Statement of REC Networks
In order to protect the integrity of the LPFM service by preventing commercial influence through speculation and “shadow ownership” (control of a station by an undisclosed third party), REC has filed Informal Objections against applications where it was supsected that speculative behavior was taking place. In other words, a single party filing for multiple facilities with the intention of either building a radio network or to sell the permits to other parties for a profit.
It is important to remember that LPFM does have a national ownership cap of one station (with exceptions for tribal entities and public safety agencies). REC supports the national ownership cap and we will defend it from speculators and others who choose to abuse the system.
In the 2013 LPFM window, REC filed informal objections against hundreds of applications including a large group that was originated through the same person with corporations formed just prior to filing, all filings in the same state and all with similar sounding names. Many of these stations used names that gave them the appearance of Hispanic Christian organizations.
Throughout the proceedings that followed the filing of the applications and our original objections, in responsive pleadings and objections to subsequently filed applications, REC was painted by opposing counsel as an organization that hates Hispanics and hates Christians. In a separate proceeding for Foundation for A Beautiful Life, REC was painted as anti-Asian. We find that strange since we have been programming Asian music for over 20 years on a noncommercial basis in order to promote cultural understanding and appreciation.
It is important to realize that while a large number of the applicants for which REC filed objections against in the 2013 window had cookie cutter names that sounded like Hispanic Christian ministries, we never targeted any race or religion. It is important to remember that REC also filed objections against applicants who were not Hispanic and proposed secular names and educational statements. We only cared about how they filed, not where their ancestrial hertiage is from nor what god they worship. This is not how REC operates. Yet, some are very quick to play the race card when they have nothing else to hold on to.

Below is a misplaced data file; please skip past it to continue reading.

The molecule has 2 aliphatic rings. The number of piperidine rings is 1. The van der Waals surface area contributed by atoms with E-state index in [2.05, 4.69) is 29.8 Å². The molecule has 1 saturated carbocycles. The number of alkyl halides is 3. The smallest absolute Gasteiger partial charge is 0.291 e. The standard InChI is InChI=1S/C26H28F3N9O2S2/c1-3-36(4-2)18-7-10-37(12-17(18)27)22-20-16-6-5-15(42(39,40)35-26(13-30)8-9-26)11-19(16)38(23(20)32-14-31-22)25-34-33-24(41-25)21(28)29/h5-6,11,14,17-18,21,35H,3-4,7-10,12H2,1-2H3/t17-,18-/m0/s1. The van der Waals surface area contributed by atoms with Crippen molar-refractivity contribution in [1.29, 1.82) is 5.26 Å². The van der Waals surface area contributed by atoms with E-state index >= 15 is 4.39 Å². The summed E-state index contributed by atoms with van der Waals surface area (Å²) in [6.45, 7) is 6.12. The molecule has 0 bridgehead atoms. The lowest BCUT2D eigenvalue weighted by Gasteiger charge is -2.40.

In cases where we filed an objection and then was able to verify the parties to the application, we would withdraw the objection to permit the grant and in some cases, those stations would turn to REC for further assistance.
As a result of the objections filed against these applications, we have uncovered attempts to sell stations under the table in Miami, Costa Mesa CA and other places. We identified applications where no facility was ever built. We called attention to the issue of this kind of filing that goes against the spirit of the LPFM service. These filings also influenced the Commission to investigate these applicants and as a result, change the rules on site assurance after it was independently determined that many of the speculative applications never obtained assurance from tower owners and were aribtrarily dropped into locations.
Unresolved applications and objections remain in Charlotte, Albuquerque, Baton Rouge and Norfolk, VA. Today, the license application for a station outside of Pittsburgh was dismissed after it was shown by someone local that the facility was never built.
As we go forward to another window sometime in the next 2 years or so, we need to be aware that some of the same “players” who were in the 2013 and 2000/2001 LPFM windows may be back to try again. The FCC can only do so much within the confines of the law, but now, they will be more aware of it.
In the next window, the local community needs to get involved. The applications that got the most action taken on them in light of objections were those where there was local involvement. Local testimony carries weight at the FCC. I am not prepared to say what REC’s involvement will be in the next window on this front, but we are watching and we are developing tools to assure that our “one to a customer” rule that we have in LPFM is properly followed.
REC has a policy of working with stations regardless of their language, heritage of the parties, religion or political views. Where we draw the line is when the spirit of the rules are being compromised, no matter who is doing it.